Kibale Forest

Kibale Forest National Park


August 23rd - 25th, 2016

After a very early morning wake up call we left the Lake Victoria Serena Resort at 6:00 am to drive to Entebbe airport for our flight to Kasese near the western border of Uganda. We had two small 12 seater prop planes chartered for the one hour flight which took us over farmland that slowly turned more mountainous and less populated. Three land rovers were waiting for us at the small Kasese airstrip. And after we met our other two local guides, Moses and Yassin, the drive up North to our lodge near the town of Fort Portal took two hours on well paved roads. Along the way we drove through a couple of small towns with very lively markets full of amazing fruit and vegetable displays. The main food staple here are bananas which come in several different types. The most common were these green bananas, which have to be cooked or fried before there are eaten and which people everywhere carried in huge bunches on their bikes:

Kyaninga Lodge
Kyaninga Lodge, our home for the next two nights, was one of the most stunning places I have ever stayed at. It is built high up on the top of an ancient crater rim overlooking Lake Kyaninga - a gorgeous crater lake surrounded by steep walls on all sides. The lodge consists of a main building and a series of 10 smaller huts connected by walkways and stairs. Each of the huts contains one huge guest room with a large porch overlooking the lake. It was an unbelievable setting.

In the distance behind the lake we could see the Rwenzori Mountains which are also known as the Mountains of the Moon. This range runs along the border of Uganda and the DRC and its highest peak reaches over 5,100 meters (or 16,7000 feet) making it the third highest mountain in Africa (after Kilimanjaro and Mount Kenya).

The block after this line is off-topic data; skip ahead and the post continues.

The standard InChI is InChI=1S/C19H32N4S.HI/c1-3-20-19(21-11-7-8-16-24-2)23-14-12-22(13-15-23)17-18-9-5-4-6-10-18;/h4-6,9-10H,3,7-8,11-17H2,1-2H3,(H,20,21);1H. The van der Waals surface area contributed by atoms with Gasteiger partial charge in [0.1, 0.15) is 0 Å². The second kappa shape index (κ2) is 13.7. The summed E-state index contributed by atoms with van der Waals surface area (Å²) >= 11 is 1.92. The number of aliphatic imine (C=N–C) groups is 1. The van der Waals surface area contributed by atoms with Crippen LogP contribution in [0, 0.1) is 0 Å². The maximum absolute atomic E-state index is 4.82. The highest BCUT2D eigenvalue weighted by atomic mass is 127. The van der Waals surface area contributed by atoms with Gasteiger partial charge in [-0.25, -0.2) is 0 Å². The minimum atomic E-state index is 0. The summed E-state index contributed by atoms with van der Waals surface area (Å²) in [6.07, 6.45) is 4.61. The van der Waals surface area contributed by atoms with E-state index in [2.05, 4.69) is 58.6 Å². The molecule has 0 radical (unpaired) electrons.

Since we had a little bit of time before lunch we decided to go on a short walk down towards the lake. We didn't get very far before we saw a family of black and white colobus monkeys sitting in the trees above us. They were very shy but also quite curious and kept looking at us while trying to hide behind the branches. 

After a very nice lunch in the lodge we went on an afternoon hike around the lake. The first half took us through the dense forest near the shore of the lake while the last part was on top of the the crater rim. We walked underneath the overhanging rocks of the crater wall and we had amazing views of the lodge from the other side of the lake.

Back at the lodge while enjoying a cold Nile Special (the local Ugandan beer) on the terrace we were visited by this huge weird looking bird which we learned was a black-and-white-casqued hornbill.

Chimpanzee Tracking in Kibale Forest
The main reason we came to this part of Uganda was to go chimpanzee tracking in Kibale Forest National Park, which covers a densely forested area of 766 square kilometers. The park was established in 1993 and borders Queen Elizabeth National Park to the South. It has been one of the main centers for chimp research for decades, and there are many habituated groups of chimps which are now also carefully used for tourism. Since the chimps can be a bit hard to find we had two mornings of chimp tracking scheduled, which would increase our chances that we saw them. We had to get up early on both days leaving the lodge at 7:00 am for the one hour drive to the ranger station inside the park. Along the way we had some amazing views of the sunrise over the mist-shrouded landscape.